Smart and loyal, sometimes to a fault, the German shepherd is the second most popular dog breed in the US. With wolf-like good looks, these powerful dogs are quite trainable and have been used in both police and military work beyond their original jobs as sheep herders and guarders.
German shepherds are known to become problem barkers if their mental and physical needs are not met. They need good leadership, and prior training experience with other dogs is highly recommended.
Pembroke Welsh corgi
One of the few herding dogs suitable for apartment living, the Pembroke Welsh corgi packs a lot of attitude into a tiny frame. Unlike other herders, their daily exercise needs can be met with a vigorous game of fetch down a long hallway, making these cute little dogs quite well-adjusted companions for urban dwellers.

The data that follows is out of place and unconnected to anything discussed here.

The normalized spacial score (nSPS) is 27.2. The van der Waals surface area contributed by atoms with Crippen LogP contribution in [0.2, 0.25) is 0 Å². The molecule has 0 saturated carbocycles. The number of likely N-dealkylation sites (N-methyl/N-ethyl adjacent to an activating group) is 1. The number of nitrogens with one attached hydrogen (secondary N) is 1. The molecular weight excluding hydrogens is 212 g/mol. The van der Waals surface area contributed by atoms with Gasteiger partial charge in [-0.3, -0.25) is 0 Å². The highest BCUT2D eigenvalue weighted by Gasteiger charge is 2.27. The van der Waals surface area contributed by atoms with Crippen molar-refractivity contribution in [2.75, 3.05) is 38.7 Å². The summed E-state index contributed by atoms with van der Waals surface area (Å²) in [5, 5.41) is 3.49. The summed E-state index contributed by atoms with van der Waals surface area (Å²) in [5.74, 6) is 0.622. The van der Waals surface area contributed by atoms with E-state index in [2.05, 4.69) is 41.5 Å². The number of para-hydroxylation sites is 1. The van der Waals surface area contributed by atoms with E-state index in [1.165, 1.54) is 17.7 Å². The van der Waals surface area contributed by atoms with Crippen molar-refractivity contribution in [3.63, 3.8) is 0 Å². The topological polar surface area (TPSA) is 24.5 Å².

Although originally bred with the tenacity and bravery to herd large animals like cattle, horses and sheep, today’s Pembroke Welsh corgis have been bred with a focus on their role as companion animals.
A favorite as both companion animals and ranching hands, “Aussies” are actually an American breed. Due to their gorgeous coloration and keen intelligence, these are one of the more popular herding dogs. Make no mistake, however — these intense dogs have high exercise and mental stimulation needs in order to make good family companions.
The Aussie has bit of a reputation for developing dog-on-dog aggression. Early socialization is key to making sure he grows up to trust other canines in his household.